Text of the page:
The ATU has been working with the ALWU (Aotearoa Legal Workers Union) on remunerating workers for overtime and ensuring compliance with the Minimum Wage Act 1983.
The Minimum Wage Act 1983: A Summary - Tech Edition
Also available as a printable brochure and a mobile-friendly PDF.
Today, the Minimum Wage Act 1983 (the Act) and Minimum Wage Order 2019 ensure that employees are paid an average of at least $17.70 per hour worked. Kiwisaver must be paid on top of this amount.
“Hours worked” includes:
- hours spent on billable and non-billable work;
- time spent waiting for work;
- lunch breaks if the employee works through lunch; and
- two paid ten-minute rest breaks (assuming that the employee is working a seven to ten-hour day).
Most salaried positions in tech where employees work 40 hours per week are not in danger of breaching the Act. However, many employers do not check that employees are always paid more than the minimum wage when working longer hours.
Two Tech workers on $50k, but below minimum wage, an example:
Alex is employed by SaaS (Software as a Service) company Unekor for $50,000 per year. Alex’s fortnightly pay averages out to $1923.08 per fortnight, so when Alex works a 40 hour week it works out to $24.04 per hour. This is well above $17.70, the current minimum wage, so Unekor is complying with minimum wage law.
In order for Unekor’s new product to hit the release date, Alex works extra “crunch” hours with the hope of getting a promotion at the end of the quarter. In the final two weeks before release, Alex works 55 hours each week. If Alex is not paid any extra, they will be working for $17.48 per hour. This is lower than minimum wage, and Unekor needs to pay Alex an additional $17.48 for that fortnight to comply with the law. Alex shrugs it off because they enjoyed the work and everyone else was also doing long hours to hit the deadline. This is not an excuse for Unekor not to pay Alex the extra $17.48.
Alex’s colleague Maia is a support engineer (also earning $50,000 per year). Maia is on-call and in the weeks following release is called in out of hours to help customers with the new product, Maia works for 70 hours the first week week and 65 hours the next (135 hours that fortnight). If Maia is not paid any extra, Maia will be working for $14.24 per hour. That is less than the minimum wage from five years ago! Unekor needs to pay Maia an additional $466.42 to comply with minimum wage law.
Unekor has a time in lieu policy and Maia is offered 2 days in lieu at the end of the fortnight to re-establish contact with family and friends and get some sleep. This does not satisfy the Act’s requirements. Unekor still needs to pay Maia an additional $466.42 as well as the day in lieu (since that day is part of its policy).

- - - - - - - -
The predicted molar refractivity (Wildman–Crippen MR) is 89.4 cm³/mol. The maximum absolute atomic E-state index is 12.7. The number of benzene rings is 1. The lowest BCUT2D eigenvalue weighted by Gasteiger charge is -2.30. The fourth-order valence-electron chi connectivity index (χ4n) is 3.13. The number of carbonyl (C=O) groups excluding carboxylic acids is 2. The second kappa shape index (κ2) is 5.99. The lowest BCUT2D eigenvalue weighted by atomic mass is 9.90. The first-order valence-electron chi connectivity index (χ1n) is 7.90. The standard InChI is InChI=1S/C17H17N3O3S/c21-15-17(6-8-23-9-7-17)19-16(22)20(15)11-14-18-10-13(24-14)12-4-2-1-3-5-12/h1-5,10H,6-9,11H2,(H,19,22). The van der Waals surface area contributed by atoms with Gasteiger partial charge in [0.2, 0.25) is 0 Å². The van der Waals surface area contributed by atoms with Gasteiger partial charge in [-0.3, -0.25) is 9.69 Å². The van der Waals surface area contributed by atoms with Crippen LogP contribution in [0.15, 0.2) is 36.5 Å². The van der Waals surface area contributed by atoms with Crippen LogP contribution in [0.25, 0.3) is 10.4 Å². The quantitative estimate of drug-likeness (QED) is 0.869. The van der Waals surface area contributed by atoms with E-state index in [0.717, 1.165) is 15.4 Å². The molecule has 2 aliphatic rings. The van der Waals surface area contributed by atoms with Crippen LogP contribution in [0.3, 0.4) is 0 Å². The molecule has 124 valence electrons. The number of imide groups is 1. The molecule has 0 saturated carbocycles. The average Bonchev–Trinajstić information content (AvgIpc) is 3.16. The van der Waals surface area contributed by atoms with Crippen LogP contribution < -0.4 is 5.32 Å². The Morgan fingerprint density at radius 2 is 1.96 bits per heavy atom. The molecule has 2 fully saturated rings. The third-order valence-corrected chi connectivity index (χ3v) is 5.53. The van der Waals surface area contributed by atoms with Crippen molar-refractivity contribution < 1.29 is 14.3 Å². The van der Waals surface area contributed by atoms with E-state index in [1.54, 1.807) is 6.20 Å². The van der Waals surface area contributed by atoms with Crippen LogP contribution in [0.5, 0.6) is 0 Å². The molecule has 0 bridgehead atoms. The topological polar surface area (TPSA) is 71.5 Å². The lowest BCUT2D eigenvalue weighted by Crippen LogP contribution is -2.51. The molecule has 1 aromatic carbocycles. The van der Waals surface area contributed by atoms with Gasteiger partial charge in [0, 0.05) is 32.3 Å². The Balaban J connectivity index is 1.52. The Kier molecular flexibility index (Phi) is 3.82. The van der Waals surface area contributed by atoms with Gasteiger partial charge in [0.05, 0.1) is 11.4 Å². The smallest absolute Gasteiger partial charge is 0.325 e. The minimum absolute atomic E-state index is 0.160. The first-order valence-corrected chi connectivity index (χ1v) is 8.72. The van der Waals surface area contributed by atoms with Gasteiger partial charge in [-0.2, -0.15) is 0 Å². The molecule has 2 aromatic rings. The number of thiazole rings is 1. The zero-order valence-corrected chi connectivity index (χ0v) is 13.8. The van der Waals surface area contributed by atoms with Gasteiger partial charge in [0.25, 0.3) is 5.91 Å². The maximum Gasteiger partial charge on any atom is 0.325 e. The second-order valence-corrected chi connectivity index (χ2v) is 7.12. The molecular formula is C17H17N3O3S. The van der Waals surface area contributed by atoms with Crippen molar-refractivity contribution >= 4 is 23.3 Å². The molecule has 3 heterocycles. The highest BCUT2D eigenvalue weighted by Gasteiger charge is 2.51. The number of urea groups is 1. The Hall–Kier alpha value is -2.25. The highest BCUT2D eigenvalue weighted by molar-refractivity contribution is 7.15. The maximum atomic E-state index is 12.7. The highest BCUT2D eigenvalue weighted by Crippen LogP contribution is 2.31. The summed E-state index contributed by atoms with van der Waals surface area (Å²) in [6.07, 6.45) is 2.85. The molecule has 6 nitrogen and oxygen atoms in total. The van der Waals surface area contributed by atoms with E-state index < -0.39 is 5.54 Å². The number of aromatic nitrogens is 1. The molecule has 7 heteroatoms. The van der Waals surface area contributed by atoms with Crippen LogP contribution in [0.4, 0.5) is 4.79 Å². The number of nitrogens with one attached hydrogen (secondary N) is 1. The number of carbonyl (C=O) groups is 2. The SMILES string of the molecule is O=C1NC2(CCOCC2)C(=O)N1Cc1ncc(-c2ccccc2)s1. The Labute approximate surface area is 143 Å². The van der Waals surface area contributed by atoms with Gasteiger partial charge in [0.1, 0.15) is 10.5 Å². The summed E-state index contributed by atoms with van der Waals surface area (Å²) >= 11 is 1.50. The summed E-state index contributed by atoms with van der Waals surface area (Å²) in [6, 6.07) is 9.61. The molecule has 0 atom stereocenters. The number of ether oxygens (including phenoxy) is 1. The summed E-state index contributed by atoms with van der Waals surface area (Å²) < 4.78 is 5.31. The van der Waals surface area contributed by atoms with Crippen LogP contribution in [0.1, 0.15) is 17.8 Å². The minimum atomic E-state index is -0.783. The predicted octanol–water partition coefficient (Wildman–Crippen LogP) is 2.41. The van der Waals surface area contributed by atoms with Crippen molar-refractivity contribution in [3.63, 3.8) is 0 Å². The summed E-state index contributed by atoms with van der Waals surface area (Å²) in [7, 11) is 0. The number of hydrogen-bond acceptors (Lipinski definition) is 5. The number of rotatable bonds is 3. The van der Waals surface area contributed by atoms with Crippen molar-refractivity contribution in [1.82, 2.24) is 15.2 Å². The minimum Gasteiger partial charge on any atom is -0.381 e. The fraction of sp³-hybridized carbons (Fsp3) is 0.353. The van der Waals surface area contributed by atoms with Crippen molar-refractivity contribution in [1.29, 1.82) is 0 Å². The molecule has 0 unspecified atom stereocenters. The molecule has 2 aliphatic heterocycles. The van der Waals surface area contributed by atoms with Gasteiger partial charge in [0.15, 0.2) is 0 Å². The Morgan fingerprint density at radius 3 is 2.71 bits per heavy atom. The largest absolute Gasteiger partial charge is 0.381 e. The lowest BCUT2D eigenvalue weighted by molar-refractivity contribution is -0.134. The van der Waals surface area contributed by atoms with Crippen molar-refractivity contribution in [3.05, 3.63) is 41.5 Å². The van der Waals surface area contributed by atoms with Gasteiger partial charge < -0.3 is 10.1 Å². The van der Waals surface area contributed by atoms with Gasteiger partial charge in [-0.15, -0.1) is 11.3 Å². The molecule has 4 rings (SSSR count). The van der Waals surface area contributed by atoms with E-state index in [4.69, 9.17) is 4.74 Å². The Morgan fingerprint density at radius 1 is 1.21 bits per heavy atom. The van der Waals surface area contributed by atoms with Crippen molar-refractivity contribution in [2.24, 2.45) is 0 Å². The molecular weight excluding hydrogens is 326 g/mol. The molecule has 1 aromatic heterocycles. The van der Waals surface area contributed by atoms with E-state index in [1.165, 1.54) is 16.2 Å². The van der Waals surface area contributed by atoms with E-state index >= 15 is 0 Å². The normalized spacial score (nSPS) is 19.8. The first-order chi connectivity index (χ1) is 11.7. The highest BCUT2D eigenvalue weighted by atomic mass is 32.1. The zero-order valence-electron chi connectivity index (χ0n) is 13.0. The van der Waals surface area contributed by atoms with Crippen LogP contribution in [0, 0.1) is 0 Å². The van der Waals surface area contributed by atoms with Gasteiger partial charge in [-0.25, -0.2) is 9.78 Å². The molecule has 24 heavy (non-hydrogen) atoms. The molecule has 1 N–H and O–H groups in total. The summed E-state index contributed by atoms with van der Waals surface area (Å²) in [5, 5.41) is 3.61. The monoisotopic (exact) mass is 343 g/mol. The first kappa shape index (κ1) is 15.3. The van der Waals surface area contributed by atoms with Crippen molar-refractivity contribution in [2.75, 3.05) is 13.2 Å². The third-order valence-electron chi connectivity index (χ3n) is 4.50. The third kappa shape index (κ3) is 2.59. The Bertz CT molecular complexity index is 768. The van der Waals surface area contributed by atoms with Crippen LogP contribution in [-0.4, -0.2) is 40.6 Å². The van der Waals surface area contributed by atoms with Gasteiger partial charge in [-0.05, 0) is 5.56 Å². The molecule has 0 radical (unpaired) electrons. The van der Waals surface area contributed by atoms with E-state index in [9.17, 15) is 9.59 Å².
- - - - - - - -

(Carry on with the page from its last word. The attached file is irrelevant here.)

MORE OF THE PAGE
For the purposes of the Act, the amount employees are paid per hour is calculated on (at most) a fortnightly basis. This means that each fortnight, the amount employees are paid (before tax/deductions) must be equal to or greater than the minimum wage for each hour worked. It cannot be averaged over a longer period, even if employees are paid monthly or budgets are based on hours billed per month.
An employer who does not comply with the Act is liable for a penalty of up to $20,000 for each breach of the Act.
There are three steps to calculate whether you are working for less than the minimum wage:
- Step 1: Fortnightly pay is annual salary divided by 26.
- Step 2: Actual hourly rate is fortnightly pay divided by the number of hours worked in any given fortnight.
- Step 3: If actual hourly rate is less than $17.70 per hour, the employee is being paid less than the minimum wage.
What can you do?
Inform your employer. Employers may not realise that their employees are working for under the minimum wage and will correct this as soon as they know. It will help if you have carefully recorded your time. You can speak with a people manager or a member of the HR team.
Join ATU and ask ATU to inform your employer. It can be easier to let someone else do the explaining. Please note that if you ask ATU to get in touch with your employer on your behalf, you will not be able to remain anonymous. If you have been paid under the minimum wage and want to stay anonymous, we can speak to the labour inspectorate and ask them to investigate your employer.
File a Statement of Problem in the Employment Relations Authority (ERA) to seek a penalty for non-compliance and for arrears of wages at the minimum wage (or ask ATU to do so on your behalf). We only recommend this option after you have tried at least two of the options above with no success. Filing in the ERA is expensive and will escalate the matter significantly.
We’re working on a survey methodology that will help us improve pay transparency in the tech industry. It’s important to us that we make this a secure and anonymous forum for our members. If you would like to help us build and run our NZ Tech Pay Survey, please contact us at [email protected]